Echoes of British Columbia: Voices from the Frontier
Echoes Of British Columbia was awarded 2nd prize in the Lieutenant-Governor’s Medal for Historical Writing 2014. It was also the runner up for the 2015 British Columbia Genealogical Society Family History Book Award.
In a follow-up to his well-received Voices of British Columbia, Robert Budd returns with more captivating tales of the province’s pioneering past in the very words of the people who lived them.
Between 1959 and 1966, the late CBC Radio journalist Imbert Orchard travelled across British Columbia with recording engineer Ian Stephen, conducting interviews with some of the province’s most remarkable and inspiring pioneers. The resulting collection contained 998 conversations totalling 2,700 hours of material–one of the largest oral history collections in the world and a precious treasury of western heritage.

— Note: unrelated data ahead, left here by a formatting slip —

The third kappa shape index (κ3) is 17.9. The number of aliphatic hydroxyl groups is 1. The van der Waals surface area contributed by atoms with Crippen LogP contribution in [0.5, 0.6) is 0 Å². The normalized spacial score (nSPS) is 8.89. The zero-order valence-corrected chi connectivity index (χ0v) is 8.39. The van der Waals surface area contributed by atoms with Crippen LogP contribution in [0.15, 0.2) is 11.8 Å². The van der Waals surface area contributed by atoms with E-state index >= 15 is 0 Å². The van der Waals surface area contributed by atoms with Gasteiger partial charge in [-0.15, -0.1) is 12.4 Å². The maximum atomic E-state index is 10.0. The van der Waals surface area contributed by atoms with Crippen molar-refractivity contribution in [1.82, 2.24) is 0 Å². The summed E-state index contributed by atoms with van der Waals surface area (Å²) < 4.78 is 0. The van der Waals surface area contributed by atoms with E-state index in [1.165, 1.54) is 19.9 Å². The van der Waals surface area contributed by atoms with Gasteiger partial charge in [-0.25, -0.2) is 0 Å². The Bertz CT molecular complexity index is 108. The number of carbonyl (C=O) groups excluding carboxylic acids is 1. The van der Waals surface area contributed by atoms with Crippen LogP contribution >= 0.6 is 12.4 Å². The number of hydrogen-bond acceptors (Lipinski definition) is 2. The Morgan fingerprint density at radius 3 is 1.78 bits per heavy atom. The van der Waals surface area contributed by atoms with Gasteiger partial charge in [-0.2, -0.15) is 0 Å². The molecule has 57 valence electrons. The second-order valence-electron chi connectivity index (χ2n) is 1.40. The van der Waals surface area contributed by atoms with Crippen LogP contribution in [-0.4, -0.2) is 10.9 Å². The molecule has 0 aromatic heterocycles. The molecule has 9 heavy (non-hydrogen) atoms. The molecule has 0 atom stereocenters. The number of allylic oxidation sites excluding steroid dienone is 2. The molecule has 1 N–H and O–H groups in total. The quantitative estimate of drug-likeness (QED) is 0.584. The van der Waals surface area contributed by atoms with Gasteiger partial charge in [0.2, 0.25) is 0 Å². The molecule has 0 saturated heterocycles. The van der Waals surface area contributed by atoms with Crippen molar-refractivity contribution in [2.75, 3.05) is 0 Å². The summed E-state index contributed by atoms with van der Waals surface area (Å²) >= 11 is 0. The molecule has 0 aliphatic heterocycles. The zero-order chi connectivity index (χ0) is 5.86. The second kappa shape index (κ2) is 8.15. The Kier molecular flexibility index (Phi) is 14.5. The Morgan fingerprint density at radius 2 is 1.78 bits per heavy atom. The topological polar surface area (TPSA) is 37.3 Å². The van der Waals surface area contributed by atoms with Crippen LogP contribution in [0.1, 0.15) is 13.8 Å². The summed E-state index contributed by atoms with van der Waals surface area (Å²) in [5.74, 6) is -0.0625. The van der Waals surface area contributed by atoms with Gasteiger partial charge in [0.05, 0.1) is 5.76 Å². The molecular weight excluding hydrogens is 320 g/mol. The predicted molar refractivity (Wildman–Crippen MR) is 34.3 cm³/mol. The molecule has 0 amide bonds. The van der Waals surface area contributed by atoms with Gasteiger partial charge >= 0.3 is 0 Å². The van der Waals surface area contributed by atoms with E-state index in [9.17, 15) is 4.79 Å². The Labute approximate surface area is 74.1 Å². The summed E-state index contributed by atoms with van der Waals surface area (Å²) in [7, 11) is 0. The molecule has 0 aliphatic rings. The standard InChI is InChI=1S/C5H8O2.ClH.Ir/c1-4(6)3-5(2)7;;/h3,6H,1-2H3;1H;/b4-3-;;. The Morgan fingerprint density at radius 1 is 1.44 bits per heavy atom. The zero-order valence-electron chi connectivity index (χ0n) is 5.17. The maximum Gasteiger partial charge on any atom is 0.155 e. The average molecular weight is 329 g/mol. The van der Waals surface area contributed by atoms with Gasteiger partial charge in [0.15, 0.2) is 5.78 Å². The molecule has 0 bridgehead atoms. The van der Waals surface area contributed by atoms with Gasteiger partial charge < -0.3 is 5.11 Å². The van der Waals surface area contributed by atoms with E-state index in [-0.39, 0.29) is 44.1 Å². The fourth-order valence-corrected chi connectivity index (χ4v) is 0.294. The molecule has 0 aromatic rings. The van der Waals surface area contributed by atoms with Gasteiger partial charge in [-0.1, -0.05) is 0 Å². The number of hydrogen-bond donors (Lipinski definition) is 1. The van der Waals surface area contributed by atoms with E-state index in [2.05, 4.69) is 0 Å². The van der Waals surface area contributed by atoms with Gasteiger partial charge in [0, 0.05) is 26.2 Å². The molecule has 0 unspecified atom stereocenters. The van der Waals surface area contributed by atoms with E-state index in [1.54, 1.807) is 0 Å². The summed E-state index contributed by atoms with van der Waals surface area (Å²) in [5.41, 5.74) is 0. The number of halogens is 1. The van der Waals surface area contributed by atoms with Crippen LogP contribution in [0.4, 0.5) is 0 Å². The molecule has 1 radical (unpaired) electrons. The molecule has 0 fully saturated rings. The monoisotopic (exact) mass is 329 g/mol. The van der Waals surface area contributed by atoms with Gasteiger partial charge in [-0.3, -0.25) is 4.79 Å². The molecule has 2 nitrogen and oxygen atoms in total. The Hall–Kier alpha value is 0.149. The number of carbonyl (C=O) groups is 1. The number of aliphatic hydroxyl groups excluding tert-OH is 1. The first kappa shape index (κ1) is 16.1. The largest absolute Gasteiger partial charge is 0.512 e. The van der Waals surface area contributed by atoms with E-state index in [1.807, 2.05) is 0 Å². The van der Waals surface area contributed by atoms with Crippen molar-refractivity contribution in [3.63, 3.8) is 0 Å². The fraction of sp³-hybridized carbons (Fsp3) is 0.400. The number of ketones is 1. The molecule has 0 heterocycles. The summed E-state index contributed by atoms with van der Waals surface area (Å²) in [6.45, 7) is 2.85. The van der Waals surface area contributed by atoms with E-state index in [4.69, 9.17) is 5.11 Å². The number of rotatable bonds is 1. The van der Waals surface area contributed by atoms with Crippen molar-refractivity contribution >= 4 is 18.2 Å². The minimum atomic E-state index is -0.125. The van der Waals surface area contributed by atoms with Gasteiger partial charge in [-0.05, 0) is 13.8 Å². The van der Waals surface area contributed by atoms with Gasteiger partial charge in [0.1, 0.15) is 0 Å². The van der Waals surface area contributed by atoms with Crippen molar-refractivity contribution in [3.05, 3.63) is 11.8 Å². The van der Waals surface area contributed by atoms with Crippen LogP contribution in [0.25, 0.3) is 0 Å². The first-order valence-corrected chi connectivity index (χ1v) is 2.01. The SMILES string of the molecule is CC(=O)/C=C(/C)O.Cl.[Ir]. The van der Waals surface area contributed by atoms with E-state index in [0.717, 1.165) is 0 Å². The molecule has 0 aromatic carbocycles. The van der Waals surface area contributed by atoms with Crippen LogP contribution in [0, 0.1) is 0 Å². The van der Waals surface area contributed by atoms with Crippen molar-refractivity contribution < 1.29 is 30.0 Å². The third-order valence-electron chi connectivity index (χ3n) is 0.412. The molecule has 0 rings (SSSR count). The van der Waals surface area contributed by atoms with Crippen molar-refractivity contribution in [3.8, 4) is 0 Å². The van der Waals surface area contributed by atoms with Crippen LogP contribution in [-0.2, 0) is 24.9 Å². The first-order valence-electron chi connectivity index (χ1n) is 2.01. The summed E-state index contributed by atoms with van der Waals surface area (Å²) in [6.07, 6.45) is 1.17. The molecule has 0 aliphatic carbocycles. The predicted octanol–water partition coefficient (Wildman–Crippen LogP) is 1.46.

In Echoes of British Columbia, author Budd skilfully renders some of the most entertaining and astonishing accounts from the Orchard collection into entrancing prose. There are tales about rawhiding to the Klondike; being rescued by the legendary Chief Capoose; of riding and racing horses standing up; of homesteading, birth and murder. You’ll meet Pattie Halsam, who grew up at remote Cape Beale Lighthouse and travelled to Victoria by canoe. You’ll laugh and cry with Bob Gamman as he transports a frozen corpse via wicker laundry basket and tugboat. You’ll thrill to Thomas Bullman’s eyewitness account of the siege of the murderous McLean Gang’s cabin in Douglas Lake. Combining text, archival photographs and original sound recordings on three CDs, this collection brings the reader (and listener) in intimate contact with British Columbia’s past, deepening our understanding of the characters and events that shaped the province.
Here is an interview about the book:
Here is a review from the Journal Of BC Studies:
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